4.2. Regression Analysis of Romania’s Entrepreneurial Environment Factors

The following section provides a concise description of regression analysis and interpretation of the results.
Multiple linear regression is conducted, by using the Enter method of regression, to understand whether the entrepreneurial spirit (dependent variable) can be predicted based on the variables which describe a country’s entrepreneurial environment (independent variables), namely: taxes, rules and regulations, education system, technology, and economic situation. We explored the causal relationship between the variables tested and their predictive power while statistically controlling for another variable. We suspected that the relationship between variables that describe a country’s entrepreneurial climate may be influenced by the impact of other variables. The variables normally controlled for are socio-demographic variables such as age, gender, education, and working status. The regression model was run to understand the relative contribution of each of the predictors, namely socio-demographic variables, respectively country’s entrepreneurial climate factors, to the total variance explained. Pearson’s correlations (Table 1) indicate that all the variables included in the study are significantly moderate or strongly correlated, the p-level of significance being lower than 0.01 or 0.05. Correlations with the dependent variable (entrepreneurial spirit) are higher for age-groups (r = −0.372), taxes (r = 0.290), working status (r = −0.257), economic situation (r = 0.255) and operating environment (r = 0.236), and lower in case of technology (r = 0.213) and education (r = 0.205). Looking at the mean scores, the closer the mean scores to the middle point (0.5), the higher their corresponding variables account for an increased entrepreneurial spirit. A supportive education system (xbar = 0.35, SD = 0.477) seems to contribute, to a higher extent, to the development of entrepreneurial spirit. The mean scores for socio-demographic variables indicate that there is a balanced number of respondents from each age-group, each gender, average respondents completed at least secondary or high school, and on average they have part-time jobs. The values of standard deviation in the statistical dataset close to the mean convey that these variables are highly reliable. All the variables entered the model.
The regression model summary is presented in Table 2. There are two models listed. Model 1 refers to the control variables: age (in groups), gender, education, and working status, while Model 2 includes all the predicting variables of the entrepreneurial spirit: age, gender, education, working status, taxes, operating environment, technology, economic situation, and education system. Checking the R square value in the third column, Model 1 explains 16.5% of the variance, while Model 2 that includes all predictor variables (including socio-demographic variables) explains 24.5% of the overall variance in the entrepreneurial spirit. To establish how much of this overall variance is explained by our variables of interest after the effects of age, gender, education and working status are removed, we look at the column labeled R square change (∆R2). The overall variance explained by the R square change after the removal of control variables explains the additional 8.0% significant amount of variance. This means that technology, economic situation, education system, taxes and operating environment explain an additional 8.0% increase of the entrepreneurial spirit. This is a statistically significant contribution, as indicated by the Sig. F Change value for this line (0.001).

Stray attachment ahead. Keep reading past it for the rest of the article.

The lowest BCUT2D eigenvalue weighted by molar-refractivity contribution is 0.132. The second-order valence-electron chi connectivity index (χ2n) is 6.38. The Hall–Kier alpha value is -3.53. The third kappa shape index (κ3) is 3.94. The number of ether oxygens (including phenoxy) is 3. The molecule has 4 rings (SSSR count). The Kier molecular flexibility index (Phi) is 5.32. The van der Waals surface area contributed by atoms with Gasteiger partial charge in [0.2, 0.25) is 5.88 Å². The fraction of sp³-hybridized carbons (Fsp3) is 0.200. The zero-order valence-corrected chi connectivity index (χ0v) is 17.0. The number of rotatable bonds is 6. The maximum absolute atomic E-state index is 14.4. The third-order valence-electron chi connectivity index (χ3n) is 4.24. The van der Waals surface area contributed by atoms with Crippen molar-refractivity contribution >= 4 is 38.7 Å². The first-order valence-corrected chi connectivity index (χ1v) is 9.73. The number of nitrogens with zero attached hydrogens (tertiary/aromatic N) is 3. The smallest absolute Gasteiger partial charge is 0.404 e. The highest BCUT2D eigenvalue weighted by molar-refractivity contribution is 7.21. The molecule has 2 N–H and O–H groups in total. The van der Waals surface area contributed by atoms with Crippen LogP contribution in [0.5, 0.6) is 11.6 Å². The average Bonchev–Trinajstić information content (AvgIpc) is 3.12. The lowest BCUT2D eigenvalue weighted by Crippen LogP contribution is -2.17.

The ANOVA results (Table 3) show that all our variables are significant predictors of the entrepreneurial spirit and, therefore, of the intention to start a new business venture (Model 2: F = 37.143, p < 0.001), and that the model is a good fit.
To find out how well each of the variables predicts the dependent variable (entrepreneurial spirit), we look at the coefficients (Table 4). The coefficients (Model 2) show that manageable taxes (b = 0.099, p < 0.001), beneficial economic situation (b = 0.088, p < 0.001), clear and stable operating environment (b = 0.053, p < 0.05), and technology availability (b = 0.049, p < 0.05) are significant predictors of the development of entrepreneurial spirit. Based on our data, the education system seems not to be a significant predictor of the entrepreneurial drive to start a business. Additionally, age, education level and working status are significant predictors of entrepreneurial spirit. As the model of regression shows, a 1-unit increase in “manageable taxes” will result in a 0.099 unit increase in the entrepreneurial spirit. Thus, the easier is dealing with taxes, the stronger is entrepreneurial drive. Additionally, a 1-unit increase in “beneficial economic situation” will result in a 0.088 unit increase in the entrepreneurial drive for a new business venture and a 1-unit increase in “easy to understand and follow rules and regulations” will result in a 0.053 unit increase in the entrepreneurial spirit. This means that the better the economic situation is and the clearer the rules and regulations are, the stronger the entrepreneurial drive is. Finally, 1-unit increase in technology availability leads to a 0.049 unit increase in the entrepreneurial spirit. As such, the research hypotheses H1, H3, H4 and H5 are successfully confirmed.